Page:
Venture capitalists back entrepreneurs who work hard to build meaningful organisations. They contemplate them execute on a single mission, support each one of them in their own way by leveraging as much as possible what they know, observe, and learn from their comfortable position of having many chips in different pots.
Don’t mind me saying that I have the best job in the world, especially with a single investor, Xavier Niel, who enjoys taking risk, has the means to undertake them, and more importantly in my position, trust the people he works with. I often reflect with humility on how incredibly lucky I am to be in that position, what it means in terms of responsibility towards the founders we back, and how I can try to win the race of backing the best French founders in the tech world.
Every time I take this step back, I remember that my job is to be right against an early consensus full of doubts and concerns by building a very strong conviction under high uncertainty. And the only way to actually do that consistently and accurately is to detect and project as vectors of success or failure the faintest signals we observe from the founders we interview.
My ability to very quickly (few minutes only) detect signals within a situation comes from my introverted nature. When I was 8, during class, a good friend of mine at the time, Quentin, announced that his parents were getting divorced. My immediate response wasn’t that I was sorry for him, but a more defensible reaction: “My parents love each others so much, they will never divorce !”
Few weeks after, the news broke out. My sister was not even one year old, we were seating with my brother on the floor, in their bedroom, at the bed end, my mother was announcing us me that they were splitting up. My strongest conviction at the time had just collapsed. How could I have miss the signals of their upcoming breakup!?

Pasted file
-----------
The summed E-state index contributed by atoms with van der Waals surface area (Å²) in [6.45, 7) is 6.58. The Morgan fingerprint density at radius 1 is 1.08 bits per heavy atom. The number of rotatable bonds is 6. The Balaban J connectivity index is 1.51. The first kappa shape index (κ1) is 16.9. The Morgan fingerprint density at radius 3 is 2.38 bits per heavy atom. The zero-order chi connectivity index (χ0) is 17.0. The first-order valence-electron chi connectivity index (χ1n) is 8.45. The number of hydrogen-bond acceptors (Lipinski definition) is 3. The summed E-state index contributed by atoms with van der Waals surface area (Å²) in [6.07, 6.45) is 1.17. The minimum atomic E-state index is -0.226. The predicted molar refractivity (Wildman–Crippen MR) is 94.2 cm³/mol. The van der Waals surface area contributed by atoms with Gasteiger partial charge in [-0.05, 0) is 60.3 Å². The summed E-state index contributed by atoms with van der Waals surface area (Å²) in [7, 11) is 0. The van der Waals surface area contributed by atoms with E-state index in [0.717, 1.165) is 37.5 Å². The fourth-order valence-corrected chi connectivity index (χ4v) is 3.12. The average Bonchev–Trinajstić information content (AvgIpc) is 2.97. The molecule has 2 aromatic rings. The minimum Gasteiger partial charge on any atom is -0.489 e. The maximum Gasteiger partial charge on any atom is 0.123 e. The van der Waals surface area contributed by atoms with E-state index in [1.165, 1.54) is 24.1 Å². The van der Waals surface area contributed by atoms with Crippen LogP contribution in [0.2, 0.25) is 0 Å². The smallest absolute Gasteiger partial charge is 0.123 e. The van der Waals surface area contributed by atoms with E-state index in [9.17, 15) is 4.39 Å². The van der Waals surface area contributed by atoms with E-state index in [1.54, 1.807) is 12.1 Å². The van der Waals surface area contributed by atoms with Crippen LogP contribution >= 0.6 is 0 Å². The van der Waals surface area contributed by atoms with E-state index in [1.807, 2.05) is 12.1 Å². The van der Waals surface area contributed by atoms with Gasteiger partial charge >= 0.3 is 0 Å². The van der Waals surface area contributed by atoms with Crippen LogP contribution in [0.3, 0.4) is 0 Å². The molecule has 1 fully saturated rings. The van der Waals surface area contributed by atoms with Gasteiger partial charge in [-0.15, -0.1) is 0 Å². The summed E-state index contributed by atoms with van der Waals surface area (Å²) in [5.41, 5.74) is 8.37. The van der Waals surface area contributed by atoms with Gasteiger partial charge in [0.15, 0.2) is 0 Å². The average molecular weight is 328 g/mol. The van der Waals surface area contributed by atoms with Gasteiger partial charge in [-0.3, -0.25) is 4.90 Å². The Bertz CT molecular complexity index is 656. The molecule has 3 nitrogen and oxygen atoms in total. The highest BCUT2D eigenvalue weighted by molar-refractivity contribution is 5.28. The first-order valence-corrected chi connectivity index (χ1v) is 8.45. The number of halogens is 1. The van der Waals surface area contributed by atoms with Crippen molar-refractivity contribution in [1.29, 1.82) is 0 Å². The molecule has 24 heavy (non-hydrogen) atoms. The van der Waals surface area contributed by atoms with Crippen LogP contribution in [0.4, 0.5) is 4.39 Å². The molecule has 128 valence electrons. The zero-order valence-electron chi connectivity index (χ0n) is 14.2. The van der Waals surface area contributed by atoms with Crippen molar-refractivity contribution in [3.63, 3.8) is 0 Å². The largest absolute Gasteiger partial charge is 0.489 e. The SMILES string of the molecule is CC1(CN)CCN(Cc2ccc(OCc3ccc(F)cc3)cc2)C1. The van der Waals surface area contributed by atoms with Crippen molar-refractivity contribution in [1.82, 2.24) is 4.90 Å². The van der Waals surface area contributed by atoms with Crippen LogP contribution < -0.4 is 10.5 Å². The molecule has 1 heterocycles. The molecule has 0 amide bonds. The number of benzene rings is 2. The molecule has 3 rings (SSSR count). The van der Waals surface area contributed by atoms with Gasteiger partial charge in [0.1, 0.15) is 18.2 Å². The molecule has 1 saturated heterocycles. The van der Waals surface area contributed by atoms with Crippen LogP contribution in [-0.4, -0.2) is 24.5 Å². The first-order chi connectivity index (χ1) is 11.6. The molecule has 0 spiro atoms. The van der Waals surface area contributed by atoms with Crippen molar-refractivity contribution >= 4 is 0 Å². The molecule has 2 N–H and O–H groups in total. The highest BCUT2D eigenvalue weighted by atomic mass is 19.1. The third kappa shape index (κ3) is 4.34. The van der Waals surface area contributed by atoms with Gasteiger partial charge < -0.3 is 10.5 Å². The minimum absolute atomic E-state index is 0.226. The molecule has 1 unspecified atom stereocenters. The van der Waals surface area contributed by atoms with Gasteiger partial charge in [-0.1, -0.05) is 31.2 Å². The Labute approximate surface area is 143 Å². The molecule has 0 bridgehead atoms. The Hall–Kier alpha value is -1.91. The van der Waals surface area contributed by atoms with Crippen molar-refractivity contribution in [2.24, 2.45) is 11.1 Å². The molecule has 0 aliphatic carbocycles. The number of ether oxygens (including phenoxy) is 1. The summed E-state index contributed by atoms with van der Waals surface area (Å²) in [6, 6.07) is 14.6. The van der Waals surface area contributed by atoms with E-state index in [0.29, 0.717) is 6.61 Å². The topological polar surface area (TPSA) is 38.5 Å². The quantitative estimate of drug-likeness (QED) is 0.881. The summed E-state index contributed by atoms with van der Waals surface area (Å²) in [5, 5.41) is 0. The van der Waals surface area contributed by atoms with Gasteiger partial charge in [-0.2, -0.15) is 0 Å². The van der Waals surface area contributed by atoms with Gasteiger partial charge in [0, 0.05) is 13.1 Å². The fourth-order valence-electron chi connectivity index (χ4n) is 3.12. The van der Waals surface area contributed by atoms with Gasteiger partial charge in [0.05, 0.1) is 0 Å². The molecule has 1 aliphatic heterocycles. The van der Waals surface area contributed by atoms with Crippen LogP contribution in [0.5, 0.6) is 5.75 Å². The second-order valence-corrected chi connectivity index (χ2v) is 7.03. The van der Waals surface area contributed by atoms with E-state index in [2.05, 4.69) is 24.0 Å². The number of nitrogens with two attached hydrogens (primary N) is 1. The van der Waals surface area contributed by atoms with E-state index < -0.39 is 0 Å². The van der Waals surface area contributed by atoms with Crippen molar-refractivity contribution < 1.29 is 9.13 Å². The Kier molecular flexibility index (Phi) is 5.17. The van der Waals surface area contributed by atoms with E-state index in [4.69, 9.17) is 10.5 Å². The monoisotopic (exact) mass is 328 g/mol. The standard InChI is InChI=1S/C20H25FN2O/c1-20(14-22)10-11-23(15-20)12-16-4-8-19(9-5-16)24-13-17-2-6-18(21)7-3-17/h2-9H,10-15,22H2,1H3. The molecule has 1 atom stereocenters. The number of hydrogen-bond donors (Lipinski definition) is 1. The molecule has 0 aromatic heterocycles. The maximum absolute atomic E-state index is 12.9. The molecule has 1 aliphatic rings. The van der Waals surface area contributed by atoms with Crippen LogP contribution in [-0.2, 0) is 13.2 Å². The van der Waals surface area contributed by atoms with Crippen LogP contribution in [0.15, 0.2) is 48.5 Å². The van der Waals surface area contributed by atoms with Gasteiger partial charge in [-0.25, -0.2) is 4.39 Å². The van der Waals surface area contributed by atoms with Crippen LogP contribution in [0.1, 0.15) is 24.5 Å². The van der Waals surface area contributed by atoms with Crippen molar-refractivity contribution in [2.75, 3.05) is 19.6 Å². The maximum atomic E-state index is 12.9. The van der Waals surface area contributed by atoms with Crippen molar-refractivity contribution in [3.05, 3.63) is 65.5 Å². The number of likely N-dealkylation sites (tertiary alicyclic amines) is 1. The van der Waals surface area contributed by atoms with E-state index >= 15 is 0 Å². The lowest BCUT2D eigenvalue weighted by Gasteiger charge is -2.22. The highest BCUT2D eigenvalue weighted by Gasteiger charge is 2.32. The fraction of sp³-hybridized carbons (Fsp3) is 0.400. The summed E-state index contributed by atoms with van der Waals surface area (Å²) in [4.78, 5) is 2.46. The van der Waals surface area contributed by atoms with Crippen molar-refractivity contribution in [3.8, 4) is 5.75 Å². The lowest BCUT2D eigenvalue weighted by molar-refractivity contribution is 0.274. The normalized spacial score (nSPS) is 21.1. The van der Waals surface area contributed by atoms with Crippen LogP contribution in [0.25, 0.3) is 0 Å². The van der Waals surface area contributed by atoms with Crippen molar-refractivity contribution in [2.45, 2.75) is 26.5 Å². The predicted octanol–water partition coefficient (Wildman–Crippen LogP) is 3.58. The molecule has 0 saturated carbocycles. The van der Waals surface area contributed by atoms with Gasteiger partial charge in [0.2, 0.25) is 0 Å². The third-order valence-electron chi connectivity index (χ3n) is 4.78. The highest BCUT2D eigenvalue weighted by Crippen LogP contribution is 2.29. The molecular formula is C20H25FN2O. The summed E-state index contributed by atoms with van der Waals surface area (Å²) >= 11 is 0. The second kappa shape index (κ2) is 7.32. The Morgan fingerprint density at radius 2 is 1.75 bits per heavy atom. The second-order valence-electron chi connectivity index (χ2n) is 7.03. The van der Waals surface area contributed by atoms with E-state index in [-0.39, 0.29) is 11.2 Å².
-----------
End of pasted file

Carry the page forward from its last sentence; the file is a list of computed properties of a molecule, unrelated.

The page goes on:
I don’t know if this event was a catalyst or an amplifier, but I do remember that from this moment on, I became more of an observer than an active participant in conversations and get together.
I came to realise over time that this posture had become a powerful skill, even instrumental in my ability to decide in a short period of time whether or not to invest in a team, through a limited set of data and history, but also to develop genuine, honest relationships with people.
My introverted nature allowed me to nurture my ability to detect quickly the faintest signals and to extrapolate them as vectors of future enablers or blockers towards success or failure.
When we talk about signals, there are some easy ones, linked to the language, to the behaviour, to the execution:
All we need is 150k to hire a developer so we can develop a more robust version of the product… All we need is to develop this feature, all we need is to start selling, all we need is one percent of the market… “All we need” is always a clear red flag, it demonstrates the short-sighted approach of an entrepreneur, his inability to work around a problem, the fixed boundaries of his thinking, his prospective idealistic view of certain things…
How much time does it take for a founder to get back to an investor with a piece of information that was discussed during a meeting ? Short & Thorough: incredible signal / Long & Fuzzy: red flag…
Sometimes, it just takes a simple observation…